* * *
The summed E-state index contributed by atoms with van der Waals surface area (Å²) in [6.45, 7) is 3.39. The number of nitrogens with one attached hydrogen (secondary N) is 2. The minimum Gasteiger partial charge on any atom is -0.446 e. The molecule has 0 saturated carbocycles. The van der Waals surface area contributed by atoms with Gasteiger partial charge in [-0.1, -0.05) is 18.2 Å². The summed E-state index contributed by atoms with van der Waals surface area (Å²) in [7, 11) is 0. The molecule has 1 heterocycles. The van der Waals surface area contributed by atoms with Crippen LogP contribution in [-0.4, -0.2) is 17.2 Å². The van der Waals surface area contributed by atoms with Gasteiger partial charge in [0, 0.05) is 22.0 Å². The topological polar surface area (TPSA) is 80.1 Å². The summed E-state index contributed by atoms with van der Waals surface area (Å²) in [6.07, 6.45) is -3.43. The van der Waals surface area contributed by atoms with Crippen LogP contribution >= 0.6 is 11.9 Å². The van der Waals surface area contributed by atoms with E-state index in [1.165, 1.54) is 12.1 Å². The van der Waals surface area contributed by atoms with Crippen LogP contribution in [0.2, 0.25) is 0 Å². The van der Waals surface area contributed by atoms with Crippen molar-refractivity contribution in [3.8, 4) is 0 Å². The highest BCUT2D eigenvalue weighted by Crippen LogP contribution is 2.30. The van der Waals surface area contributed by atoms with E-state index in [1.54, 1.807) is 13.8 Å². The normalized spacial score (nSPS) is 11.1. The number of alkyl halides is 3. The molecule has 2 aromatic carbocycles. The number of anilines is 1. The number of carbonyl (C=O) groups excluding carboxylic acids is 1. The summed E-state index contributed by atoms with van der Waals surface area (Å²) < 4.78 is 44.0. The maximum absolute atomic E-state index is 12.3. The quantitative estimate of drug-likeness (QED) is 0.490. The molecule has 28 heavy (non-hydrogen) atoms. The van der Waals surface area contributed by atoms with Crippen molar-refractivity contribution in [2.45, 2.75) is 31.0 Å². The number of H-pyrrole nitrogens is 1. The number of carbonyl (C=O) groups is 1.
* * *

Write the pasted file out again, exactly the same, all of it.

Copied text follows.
The summed E-state index contributed by atoms with van der Waals surface area (Å²) in [6.45, 7) is 3.39. The number of nitrogens with one attached hydrogen (secondary N) is 2. The minimum Gasteiger partial charge on any atom is -0.446 e. The molecule has 0 saturated carbocycles. The van der Waals surface area contributed by atoms with Gasteiger partial charge in [-0.1, -0.05) is 18.2 Å². The summed E-state index contributed by atoms with van der Waals surface area (Å²) in [7, 11) is 0. The molecule has 1 heterocycles. The van der Waals surface area contributed by atoms with Crippen LogP contribution in [-0.4, -0.2) is 17.2 Å². The van der Waals surface area contributed by atoms with Gasteiger partial charge in [0, 0.05) is 22.0 Å². The topological polar surface area (TPSA) is 80.1 Å². The summed E-state index contributed by atoms with van der Waals surface area (Å²) in [6.07, 6.45) is -3.43. The van der Waals surface area contributed by atoms with Crippen LogP contribution >= 0.6 is 11.9 Å². The van der Waals surface area contributed by atoms with E-state index in [1.165, 1.54) is 12.1 Å². The van der Waals surface area contributed by atoms with Crippen LogP contribution in [0.2, 0.25) is 0 Å². The van der Waals surface area contributed by atoms with Crippen molar-refractivity contribution in [3.8, 4) is 0 Å². The highest BCUT2D eigenvalue weighted by Crippen LogP contribution is 2.30. The van der Waals surface area contributed by atoms with E-state index in [1.54, 1.807) is 13.8 Å². The normalized spacial score (nSPS) is 11.1. The number of alkyl halides is 3. The molecule has 2 aromatic carbocycles. The number of anilines is 1. The number of carbonyl (C=O) groups excluding carboxylic acids is 1. The summed E-state index contributed by atoms with van der Waals surface area (Å²) < 4.78 is 44.0. The maximum absolute atomic E-state index is 12.3. The quantitative estimate of drug-likeness (QED) is 0.490. The molecule has 28 heavy (non-hydrogen) atoms. The van der Waals surface area contributed by atoms with Crippen molar-refractivity contribution in [2.45, 2.75) is 31.0 Å². The number of H-pyrrole nitrogens is 1. The number of carbonyl (C=O) groups is 1.